By Nat Ives
Popeyes Louisiana Kitchen has begun publishing data showing the racial and ethnic breakdown of internal and external personnel involved in its marketing efforts and said it would give preference to ad agencies that demonstrate a commitment to improving their diversity.
The fast-food chain said it would release the information annually to show how diversity is faring in the casts of its ads, its creative production teams, its teams at ad agencies and its own marketing department. It said it would take other measures, including mandating that at least 50% of the candidates bidding to direct its ads be ethnically diverse or female.
More diverse teams help marketers do their jobs, said Ryan Robertson, global head of brand marketing for Popeyes, part of Restaurant Brands International Inc. "That helps us tell better stories -- more nuanced, more diverse stories -- show different perspectives and ultimately communicate better," he said.
The move is the latest in a number of industry efforts to increase diversity and inclusion that made headlines starting in 2016 and picked up after the police killing of George Floyd last May. Advertising holding companies began releasing U.S. employment breakdowns, for example, showing the percentage of Black employees and other people of color at their companies.
"Like the rest of the world, we really took a step back last summer after George Floyd's murder to ask ourselves how can we do better," Mr. Robertson said.
The company's first diversity scorecard says the agency teams on its accounts are 49% non-Hispanic white, 31% Hispanic, 8% Black and 7% Asian. The marketing team at Popeyes itself is 50% white, 24% Hispanic, 15% Black and 12% Asian, the scorecard says.
To help increase the pipeline of diverse talent, Popeyes and the One Club for Creativity, a nonprofit for creative professionals in advertising and design, are starting a 10-week course in food styling for ethnically and racially diverse students.
"Food styling is near and dear to our heart as a restaurant brand, but it's an industry that has been dominated by faces that are not as diverse as they should be," Mr. Robertson said.
Diversity scorecards are important because they allow accountability, according to Emily Graham, chief equity and impact officer at the advertising-agency holding company Omnicom Group Inc. But marketers need to set expectations to make them productive, she said.
"There's no sense in requesting this information if you are not very clear in what's acceptable and what success looks like," Ms. Graham said.
Some marketers that were already pursuing similar efforts have evolved their approaches since they began.
On Thursday, HP Inc. plans to announce a set of new goals including a U.S. workforce whose racial and ethnic composition matches the broader labor force relevant to its business by 2030. HP's previous efforts include asking its top ad agencies to disclose and improve the diversity of the teams working on its account.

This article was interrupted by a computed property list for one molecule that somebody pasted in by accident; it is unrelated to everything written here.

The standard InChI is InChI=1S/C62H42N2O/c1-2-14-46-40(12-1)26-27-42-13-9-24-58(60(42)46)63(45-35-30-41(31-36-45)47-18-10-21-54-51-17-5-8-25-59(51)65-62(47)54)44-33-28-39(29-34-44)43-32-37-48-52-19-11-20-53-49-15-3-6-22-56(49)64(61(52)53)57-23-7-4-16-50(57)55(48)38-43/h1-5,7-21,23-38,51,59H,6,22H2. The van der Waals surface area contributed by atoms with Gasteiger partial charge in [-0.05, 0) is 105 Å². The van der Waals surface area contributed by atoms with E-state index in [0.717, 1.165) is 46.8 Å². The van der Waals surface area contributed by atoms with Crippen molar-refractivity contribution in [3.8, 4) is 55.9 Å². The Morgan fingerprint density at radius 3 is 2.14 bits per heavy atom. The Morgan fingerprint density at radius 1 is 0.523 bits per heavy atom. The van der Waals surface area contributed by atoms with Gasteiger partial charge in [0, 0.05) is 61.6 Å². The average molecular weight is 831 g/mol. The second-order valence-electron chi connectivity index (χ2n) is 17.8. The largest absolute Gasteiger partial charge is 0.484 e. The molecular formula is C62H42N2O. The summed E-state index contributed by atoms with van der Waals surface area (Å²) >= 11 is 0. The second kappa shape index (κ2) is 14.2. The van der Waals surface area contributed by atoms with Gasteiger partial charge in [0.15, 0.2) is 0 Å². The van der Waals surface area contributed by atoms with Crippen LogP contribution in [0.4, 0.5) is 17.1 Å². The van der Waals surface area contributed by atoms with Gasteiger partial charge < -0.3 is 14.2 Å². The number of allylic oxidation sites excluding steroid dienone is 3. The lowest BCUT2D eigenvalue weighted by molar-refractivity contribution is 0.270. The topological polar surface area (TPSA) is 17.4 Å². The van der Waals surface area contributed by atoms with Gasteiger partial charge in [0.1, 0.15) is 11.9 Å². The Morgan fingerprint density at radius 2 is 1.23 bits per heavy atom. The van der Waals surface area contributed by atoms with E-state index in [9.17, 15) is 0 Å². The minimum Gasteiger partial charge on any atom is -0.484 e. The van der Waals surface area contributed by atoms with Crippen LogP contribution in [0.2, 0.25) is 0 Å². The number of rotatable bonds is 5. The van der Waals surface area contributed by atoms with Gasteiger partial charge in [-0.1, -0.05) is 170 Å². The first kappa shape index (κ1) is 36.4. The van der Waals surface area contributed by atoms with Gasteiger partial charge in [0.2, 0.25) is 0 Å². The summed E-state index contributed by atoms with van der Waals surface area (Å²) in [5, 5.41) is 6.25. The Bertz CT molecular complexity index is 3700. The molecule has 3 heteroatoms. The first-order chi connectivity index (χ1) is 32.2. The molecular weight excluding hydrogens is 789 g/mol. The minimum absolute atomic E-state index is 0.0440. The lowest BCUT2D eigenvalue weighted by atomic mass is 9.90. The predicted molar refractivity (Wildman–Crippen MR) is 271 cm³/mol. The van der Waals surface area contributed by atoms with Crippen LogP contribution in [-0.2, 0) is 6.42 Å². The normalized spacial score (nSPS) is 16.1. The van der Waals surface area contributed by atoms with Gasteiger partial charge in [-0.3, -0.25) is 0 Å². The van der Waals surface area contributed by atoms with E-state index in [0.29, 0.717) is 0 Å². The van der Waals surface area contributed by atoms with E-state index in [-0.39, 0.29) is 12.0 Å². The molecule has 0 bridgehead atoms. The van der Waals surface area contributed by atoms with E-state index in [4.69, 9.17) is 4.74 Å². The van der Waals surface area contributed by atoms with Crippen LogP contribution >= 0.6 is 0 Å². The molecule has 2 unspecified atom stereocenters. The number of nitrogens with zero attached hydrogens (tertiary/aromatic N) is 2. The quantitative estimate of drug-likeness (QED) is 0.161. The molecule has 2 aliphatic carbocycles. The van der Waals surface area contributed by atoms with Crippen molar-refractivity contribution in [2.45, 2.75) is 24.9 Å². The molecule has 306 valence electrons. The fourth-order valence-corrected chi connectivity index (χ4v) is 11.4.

HP has expanded its scorecard effort from the initial participant pool of the largest U.S.-based agencies on its roster by also inviting in its designated preferred agencies around the globe, with roughly 74% opting in, a spokeswoman said.
Underrepresented racial and ethnic groups comprised 44% of HP's agency account teams in 2019, up from 36% in 2018, according to the spokeswoman. The company will continue to seek metrics and set goals to increase diversity and innovation across HP's agency teams, she said.
HP's agency scorecard strategy has spread elsewhere in the company, the spokeswoman added, saying that the IT, legal and banking departments now run programs to increase diversity at their respective suppliers.
Verizon Communications Inc. in 2016 asked its agencies for data on the employees handling their accounts and their plans to improve diversity and gender equality. It eventually stopped publishing separate sets of numbers for its agency teams composition and for itself, combining them into one.
"What we tried to do is to create the right balance for accountability," said Diego Scotti, executive vice president and chief marketing officer at the company. "We're in this all together, and to try to make this punitive -- I don't get anything by embarrassing the agencies."
Marketing departments often take the lead in diversity efforts at their companies, said Jerri DeVard, founder of the Black Executive CMO Alliance, a group created for Black marketing executives partly to create opportunities for the next generation of Black marketing professionals.
While CEOs and departments such as human resources have essential roles to play that may not be as visible from the outside, marketers represent the voice of the brand as well as the voice of its consumers, Ms. DeVard said.
"We want to be able to represent our products and services in compelling and relevant ways, and what's relevant to one audience may not be relevant to another," she said.
Write to Nat Ives at firstname.lastname@example.org
(END) Dow Jones Newswires